After being “borrowed” from the dairy group, for about six months I did some post-acquisition distribution and operations analysis and then make certain operating and organization recommendations to the newly installed Citgo president.

After delivery of my recommendations I was asked to become the general manager of what would become the new corporate Citgo Surface Transportation Group. In addition to all Citgo pipeline terminals and wholesale loading racks, it included the inventory and delivery management for all U.S. 7-Eleven stores and a number of other areas of the wholesale motor fuels marketing operations in the United States

I could hardly decline implementing the recommendations that I had made while expecting someone else to do it. So, in 1983 I believed my “corporate dairy years" had come to an end.

In the late ‘80s Southland agreed to sell 50% of Citgo to the Venezuelan government. For personal reasons I then accepted an offer to return to The Southland Corp. to put together a new corporate transportation group for the manufacturing and distribution operations of the company.

What none of us knew at that moment was that the founding Thompson Family was going to put together a leveraged buy-out just one year later. In what I still hope was my greatest mistake, I joined with part of the dairy group staff in our own LBO to purchase the dairy group assets then being spun off by the Thompsons.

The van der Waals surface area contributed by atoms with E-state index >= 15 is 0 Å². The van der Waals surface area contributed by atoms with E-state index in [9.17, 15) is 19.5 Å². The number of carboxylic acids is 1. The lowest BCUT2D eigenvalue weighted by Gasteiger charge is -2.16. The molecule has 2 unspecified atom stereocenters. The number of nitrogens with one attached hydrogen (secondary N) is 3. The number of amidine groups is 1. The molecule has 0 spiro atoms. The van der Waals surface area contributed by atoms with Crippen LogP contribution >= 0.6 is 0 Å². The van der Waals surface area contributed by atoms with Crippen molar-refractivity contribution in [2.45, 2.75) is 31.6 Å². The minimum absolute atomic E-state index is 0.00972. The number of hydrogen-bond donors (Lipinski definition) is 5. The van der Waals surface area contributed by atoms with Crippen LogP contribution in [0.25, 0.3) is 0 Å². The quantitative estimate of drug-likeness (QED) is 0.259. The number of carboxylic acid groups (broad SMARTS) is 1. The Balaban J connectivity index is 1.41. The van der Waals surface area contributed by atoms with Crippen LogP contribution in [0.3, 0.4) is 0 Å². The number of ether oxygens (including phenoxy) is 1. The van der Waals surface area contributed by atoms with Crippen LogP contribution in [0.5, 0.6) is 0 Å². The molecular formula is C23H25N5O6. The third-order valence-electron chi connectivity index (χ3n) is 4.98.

We created a highly leveraged Morningstar Foods, which about a year later went “sour,” if you will excuse the pun. It was a painful financial lesson learned and I was, by then, totally fed up and burned out with the corporate world.

I created TWG - The Wilson Group as a marketing logistics management group which offered the experience, skills and knowledge I had developed over the previous 20 to 25 years to a wide range of business and government agencies such as USDA’s Foreign Agricultural Service and the State Department’s USAID.

After agreeing to take over IDFA’s annual “Dairy Distribution Conference,’’ I also formed TWG Productions for the sole purpose of producing the annual DDC. I will always regret that we finally had to shut the DDC down after (I believe) our 10th year.

As I write this, it has been an incredible 48-plus years. What I’ve done, who I’ve met, where I’ve been and the friends I have made are both amazing and humbling. While it’s about wound down business wise, who knows what’s just around the corner. Thanks so much to those who may read this and remember.